ABSTRACT: Multidrug resistance (MDR) is the phenomenon in which cultured tumor cells, selected for resistance to one chemotherapeutic agent, simultaneously acquire resistance to several apparently unrelated drugs. The MDR phenotype is multifactorial. The best-studied mechanism involves the expression of a membrane protein that acts as an energy-dependent efflux pump, known as P-glycoprotein (Pgp), capable of extruding toxic materials from the cell. In this work, resistance to UVA radiation, but not to UVC nor UVB, was observed in an MDR leukemia cell line. This cell line overexpresses Pgp. To study the role of Pgp in the resistance to UVA radiation, two MDR modulators or reversing agents (verapamil and cyclosporin A) capable of blocking Pgp activity were used. Cell viability was assessed and the techniques of flow cytometry and fluorescence microscopy were employed to measure the extrusion of rhodamine 123 by the efflux pump. The results show that MDR modulators did not modify the resistance to UVA radiation. Furthermore, although cell viability was not significantly altered, Pgp function was impaired after UVA treatment, suggesting that this glycoprotein may be a physical target for oxidative damage, and that other factors may be responsible for the UVA resistance. In agreement with this, it was found that the resistant cell line presented a higher catalase activity than the parental (non-MDR) cell line.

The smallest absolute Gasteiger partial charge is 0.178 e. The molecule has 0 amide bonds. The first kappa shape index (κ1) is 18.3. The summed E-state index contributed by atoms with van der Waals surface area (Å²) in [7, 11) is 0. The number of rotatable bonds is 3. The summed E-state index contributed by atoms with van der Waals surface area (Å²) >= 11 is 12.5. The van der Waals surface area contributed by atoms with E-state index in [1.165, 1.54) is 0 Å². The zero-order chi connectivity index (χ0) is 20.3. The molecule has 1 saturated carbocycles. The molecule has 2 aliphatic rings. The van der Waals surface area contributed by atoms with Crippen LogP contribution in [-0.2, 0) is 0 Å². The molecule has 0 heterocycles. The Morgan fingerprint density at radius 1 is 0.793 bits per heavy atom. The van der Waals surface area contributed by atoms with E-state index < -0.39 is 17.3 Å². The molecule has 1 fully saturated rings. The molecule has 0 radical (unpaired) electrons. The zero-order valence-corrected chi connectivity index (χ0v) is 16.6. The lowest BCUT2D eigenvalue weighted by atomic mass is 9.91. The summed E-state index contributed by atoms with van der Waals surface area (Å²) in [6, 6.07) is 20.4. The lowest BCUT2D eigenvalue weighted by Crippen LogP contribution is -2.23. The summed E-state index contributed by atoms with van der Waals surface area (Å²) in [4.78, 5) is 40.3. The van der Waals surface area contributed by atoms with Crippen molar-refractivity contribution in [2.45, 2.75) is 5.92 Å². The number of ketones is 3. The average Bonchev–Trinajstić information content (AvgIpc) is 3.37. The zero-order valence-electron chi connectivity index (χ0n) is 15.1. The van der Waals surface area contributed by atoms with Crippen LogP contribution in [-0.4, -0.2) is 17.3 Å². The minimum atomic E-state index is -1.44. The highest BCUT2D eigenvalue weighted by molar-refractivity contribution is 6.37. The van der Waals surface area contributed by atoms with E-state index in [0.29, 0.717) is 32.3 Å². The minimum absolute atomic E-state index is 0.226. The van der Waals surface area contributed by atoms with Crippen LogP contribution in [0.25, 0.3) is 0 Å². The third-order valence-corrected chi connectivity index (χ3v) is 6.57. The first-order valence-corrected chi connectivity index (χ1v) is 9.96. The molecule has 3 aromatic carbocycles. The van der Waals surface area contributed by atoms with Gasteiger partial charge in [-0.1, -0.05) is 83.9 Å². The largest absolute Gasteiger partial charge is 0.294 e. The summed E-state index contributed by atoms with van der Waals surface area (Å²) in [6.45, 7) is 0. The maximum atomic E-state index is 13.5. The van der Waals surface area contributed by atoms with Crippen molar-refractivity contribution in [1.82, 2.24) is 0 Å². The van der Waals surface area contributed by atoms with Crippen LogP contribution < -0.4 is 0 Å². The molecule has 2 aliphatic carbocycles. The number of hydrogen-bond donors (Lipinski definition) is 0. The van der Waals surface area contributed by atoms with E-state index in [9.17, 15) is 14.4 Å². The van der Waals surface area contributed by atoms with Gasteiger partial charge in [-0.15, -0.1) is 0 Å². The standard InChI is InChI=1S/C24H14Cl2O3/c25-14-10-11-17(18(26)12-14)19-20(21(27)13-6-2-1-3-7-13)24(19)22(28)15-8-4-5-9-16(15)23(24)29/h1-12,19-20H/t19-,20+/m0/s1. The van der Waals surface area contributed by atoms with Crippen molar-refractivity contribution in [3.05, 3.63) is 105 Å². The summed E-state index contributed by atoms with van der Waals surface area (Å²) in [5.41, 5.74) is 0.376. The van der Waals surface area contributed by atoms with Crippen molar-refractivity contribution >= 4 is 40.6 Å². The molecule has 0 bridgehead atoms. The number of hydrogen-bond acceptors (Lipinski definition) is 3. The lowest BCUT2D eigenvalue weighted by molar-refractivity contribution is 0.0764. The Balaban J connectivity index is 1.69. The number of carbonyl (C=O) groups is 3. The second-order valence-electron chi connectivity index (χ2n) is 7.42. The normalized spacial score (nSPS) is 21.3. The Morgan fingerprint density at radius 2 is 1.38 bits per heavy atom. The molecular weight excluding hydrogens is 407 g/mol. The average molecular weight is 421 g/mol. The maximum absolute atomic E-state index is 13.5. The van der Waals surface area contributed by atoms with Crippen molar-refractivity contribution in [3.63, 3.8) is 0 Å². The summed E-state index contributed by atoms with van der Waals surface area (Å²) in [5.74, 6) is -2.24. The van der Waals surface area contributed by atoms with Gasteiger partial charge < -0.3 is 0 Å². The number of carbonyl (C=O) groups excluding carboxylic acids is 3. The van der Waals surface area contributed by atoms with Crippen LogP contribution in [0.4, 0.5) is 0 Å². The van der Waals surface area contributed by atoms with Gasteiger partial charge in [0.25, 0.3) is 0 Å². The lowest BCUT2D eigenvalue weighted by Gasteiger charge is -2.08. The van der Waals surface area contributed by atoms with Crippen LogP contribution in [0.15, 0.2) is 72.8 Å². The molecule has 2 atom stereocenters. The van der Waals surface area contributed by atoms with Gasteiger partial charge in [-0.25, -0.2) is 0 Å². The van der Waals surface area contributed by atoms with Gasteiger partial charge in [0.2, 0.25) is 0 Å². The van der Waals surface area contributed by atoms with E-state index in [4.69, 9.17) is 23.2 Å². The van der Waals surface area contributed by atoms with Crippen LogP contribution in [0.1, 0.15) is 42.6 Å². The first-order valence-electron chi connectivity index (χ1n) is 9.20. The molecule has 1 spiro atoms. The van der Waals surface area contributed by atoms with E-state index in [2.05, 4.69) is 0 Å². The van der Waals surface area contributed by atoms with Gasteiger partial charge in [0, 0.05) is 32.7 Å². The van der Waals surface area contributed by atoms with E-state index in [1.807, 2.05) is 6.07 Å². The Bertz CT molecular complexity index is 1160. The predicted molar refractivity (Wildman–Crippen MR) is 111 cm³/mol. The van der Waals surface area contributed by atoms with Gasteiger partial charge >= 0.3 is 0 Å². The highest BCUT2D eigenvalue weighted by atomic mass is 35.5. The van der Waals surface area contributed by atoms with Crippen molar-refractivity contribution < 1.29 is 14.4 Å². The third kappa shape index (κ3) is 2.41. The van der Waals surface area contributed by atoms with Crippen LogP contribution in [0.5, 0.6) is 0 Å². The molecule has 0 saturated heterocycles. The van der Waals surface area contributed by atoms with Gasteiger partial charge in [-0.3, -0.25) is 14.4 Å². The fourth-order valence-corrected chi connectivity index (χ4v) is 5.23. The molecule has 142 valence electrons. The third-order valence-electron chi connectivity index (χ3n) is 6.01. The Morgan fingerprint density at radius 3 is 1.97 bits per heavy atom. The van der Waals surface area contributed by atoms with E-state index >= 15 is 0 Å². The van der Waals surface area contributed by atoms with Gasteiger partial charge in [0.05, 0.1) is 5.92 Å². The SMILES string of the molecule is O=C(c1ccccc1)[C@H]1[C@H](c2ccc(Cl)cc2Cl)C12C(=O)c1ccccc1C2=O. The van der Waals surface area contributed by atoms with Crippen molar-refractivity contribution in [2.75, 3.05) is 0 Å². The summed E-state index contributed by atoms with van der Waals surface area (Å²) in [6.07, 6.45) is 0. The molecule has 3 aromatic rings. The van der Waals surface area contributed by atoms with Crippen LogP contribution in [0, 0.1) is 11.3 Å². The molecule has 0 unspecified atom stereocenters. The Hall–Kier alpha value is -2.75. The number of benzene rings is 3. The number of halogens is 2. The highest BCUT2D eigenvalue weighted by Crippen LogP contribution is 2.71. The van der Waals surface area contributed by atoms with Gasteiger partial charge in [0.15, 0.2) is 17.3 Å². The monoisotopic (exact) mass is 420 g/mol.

Photochemistry and Photobiology 07/1999; 69(6):694-9. · 2.41 Impact Factor